for the propulsion system, the nose-wheel steering box, an air sensor for the crew cabin, and one of the five
general purpose computers. At the time of the Challenger explosion, NASA supposedly had four complete
shuttles. In reality there were only enough parts for two complete shuttles. Parts were passed around and
reinstalled in the orbiters with the earliest launch dates. Each time a part was removed or inserted, the shuttles
were exposed to a whole host of possible servicing-induced problems.
In addition to problems caused by the flight 61-C of Columbia, the next Columbia flight, 61-E, scheduled for
March also put pressure on NASA to launch the Challenger on schedule. The March flight of Columbia was to
carry the ASTRO spacecraft which had a very tight launch window because NASA wanted it to reach Halley’s
Comet before a Russian probe arrived at the comet. In order to launch Columbia 61-E on time, Challenger had
to carry out its mission and return to Kennedy by January 31.
NASA had much to gain from a successful Flight 51-L. The “Teacher in Space” mission had generated much
more press interest than other recent shuttle flights. Publicity was and continues to be extremely important to
the agency. It is a very important tool which NASA uses to help ensure its funding. The recent success of the
Space Shuttle program had left NASA in a Catch 22 type situation. Successful shuttle flights were no longer
news because they were almost ordinary. However, launch aborts and delayed landings were more news
worthy because they were much less common.
In addition to general publicity gained from flight 51-L, NASA undoubtedly was aware that a successful mission
would play well in the White House. President Reagan shared NASA’s love of publicity and was about to give a
State of the Union speech. The value of an elementary teacher giving a lecture from orbit was obvious and was
lost neither on NASA nor on President Reagan.
Sequence of Events
Monday, January 27:
On Monday NASA had attempted to place Challenger in orbit only to be stymied by a stripped bolt and high
winds. All preliminary procedures had been completed and the crew had just boarded when the first problem
struck. A micro sensor on the hatch indicated that it was not shut securely; it turned out that the hatch was shut
securely and the sensor was malfunctioning, but valuable time was used determining that the sensor was the
After closing the hatch, the external hatch handle could not be removed. The threads on the connecting bolt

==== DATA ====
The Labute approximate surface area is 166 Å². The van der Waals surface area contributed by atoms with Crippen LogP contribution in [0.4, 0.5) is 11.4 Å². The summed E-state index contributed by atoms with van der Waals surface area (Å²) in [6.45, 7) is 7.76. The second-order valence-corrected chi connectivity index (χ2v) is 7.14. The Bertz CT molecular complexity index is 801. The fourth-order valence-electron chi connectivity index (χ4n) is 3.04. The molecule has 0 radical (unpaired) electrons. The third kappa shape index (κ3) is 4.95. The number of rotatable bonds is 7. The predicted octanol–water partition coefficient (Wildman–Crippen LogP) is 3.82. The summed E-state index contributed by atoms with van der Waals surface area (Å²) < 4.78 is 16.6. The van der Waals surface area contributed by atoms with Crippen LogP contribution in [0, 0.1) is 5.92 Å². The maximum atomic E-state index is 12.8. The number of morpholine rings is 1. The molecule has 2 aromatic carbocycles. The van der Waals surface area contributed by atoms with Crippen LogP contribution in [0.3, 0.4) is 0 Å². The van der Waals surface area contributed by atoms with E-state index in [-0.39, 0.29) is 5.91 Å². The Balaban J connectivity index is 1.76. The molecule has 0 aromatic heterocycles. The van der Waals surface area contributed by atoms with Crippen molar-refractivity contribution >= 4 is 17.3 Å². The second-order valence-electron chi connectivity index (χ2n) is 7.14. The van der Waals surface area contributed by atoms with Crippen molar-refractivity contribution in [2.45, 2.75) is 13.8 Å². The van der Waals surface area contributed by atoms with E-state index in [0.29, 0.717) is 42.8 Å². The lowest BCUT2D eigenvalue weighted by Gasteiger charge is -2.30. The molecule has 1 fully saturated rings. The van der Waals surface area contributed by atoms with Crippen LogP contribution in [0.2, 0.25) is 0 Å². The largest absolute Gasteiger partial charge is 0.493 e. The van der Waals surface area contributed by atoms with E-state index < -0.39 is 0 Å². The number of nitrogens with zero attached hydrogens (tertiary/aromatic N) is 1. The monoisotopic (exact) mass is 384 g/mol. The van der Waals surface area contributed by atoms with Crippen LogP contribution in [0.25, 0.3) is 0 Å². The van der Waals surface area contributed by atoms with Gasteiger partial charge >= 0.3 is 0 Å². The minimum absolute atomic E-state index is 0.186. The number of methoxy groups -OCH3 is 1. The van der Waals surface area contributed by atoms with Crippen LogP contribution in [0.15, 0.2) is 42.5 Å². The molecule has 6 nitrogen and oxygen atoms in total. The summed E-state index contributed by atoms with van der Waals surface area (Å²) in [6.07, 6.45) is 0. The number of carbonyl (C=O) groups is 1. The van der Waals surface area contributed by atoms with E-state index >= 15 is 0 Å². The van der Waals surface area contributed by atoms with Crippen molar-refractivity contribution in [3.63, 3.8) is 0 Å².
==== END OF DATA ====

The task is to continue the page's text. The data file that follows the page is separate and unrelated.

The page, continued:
were stripped and instead of cleanly disengaging when turned the handle simply spun around. Attempts to use
a portable drill to remove the handle failed. Technicians on the scene asked Mission Control for permission to
saw the bolt off. Fearing some form of structural stress to the hatch, engineers made numerous time
consuming calculations before giving the go-ahead to cut off the bolt. The entire process consumed almost two
hours before the countdown was resumed.
Misfortunes continued. During the attempts to verify the integrity of the hatch and remove the handle, the wind
had been steadily rising. Chief Astronaut John Young flew a series of approaches in the shuttle training aircraft
and confirmed the worst fears of Mission Control. The crosswinds at the Cape were in excess of the level
allowed for the abort contingency. The opportunity had been missed and the flight would have to wait until the
next possible launch window, the following morning. Everyone was quite discouraged especially since
extremely cold weather was forecast for Tuesday which could further postpone the launch.
Tuesday, January 28:
After the canceled launch on Monday morning there was a great deal of concern about the possible effects of
weather. The predicted low for Tuesday morning was 23o F, far below the nominal operating temperature for
many of the Challenger’s subsystems. Undoubtedly, as the sun came up and the launch time approached both
air temperature and vehicle would warm up, but there was still concern. Would the ambient temperature
become high enough to meet launch requirements? NASA’s Launch Commit Criteria stated that no launch
should occur at temperatures below 31o F. There was also concern over any permanent effects on the shuttle
due to the cold overnight temperatures.
All NASA centers and subcontractors involved with the Shuttle were asked to determine the possible effects of
cold weather and present any concerns. In the meantime, Kennedy Space Center went ahead with its freeze
protection plan This included the use of anti-freeze in the huge acoustic damping ponds, and allowing warm
water to bleed through pipes, showers, and hoses to prevent freezing. The weather for Tuesday morning was
to be clear and cold. Because the overnight low was forecast at 23o F, there was doubt that Challenger would
be much above freezing at launch time. The Launch Commit Criteria included very specific temperature limits
for most systems on the shuttle. A special wavier would be required to launch if any of these criteria were not
met. Although these criteria were supposedly legally binding, Marshall Space Flight Center administrator Larry
Mulloy had been routinely writing waivers to cover the problems with the SRBs on the recent shuttle flights.
Engineers at Morton-Thiokol, the SRB manufacturer in Utah, were very concerned about the possible effects of
the cold weather. The problems with the SRBs had been long known to engineers Roger Boisjoly and Allan
McDonald, but both felt that their concerns were being ignored. They felt that the request by NASA to provide
comment on the launch conditions was a golden opportunity to present their concerns. They were sure that
Challenger should not be launched in such conditions as those expected for Tuesday morning. Using weather
data provided by the Air Force, they calculated that at the 9:00 am launch time the temperature of the O-rings
would be only 29o F. Even by 2:00 pm, the O-rings would have warmed only to 38o F.
The design validation tests originally done by Thiokol covered only a very narrow temperature range. The
temperature data base did not include any temperatures below 53o F. The O-rings from Flight 51-C which had
been launched under cold conditions the previous year showed very significant erosion. This was the only data
available on the effects of cold, but all the Thiokol engineers agreed that the cold weather would decrease the
elasticity of the synthetic rubber O-rings, which in turn might cause them to seal slowly and allow hot
combustion gas to surge through the joint.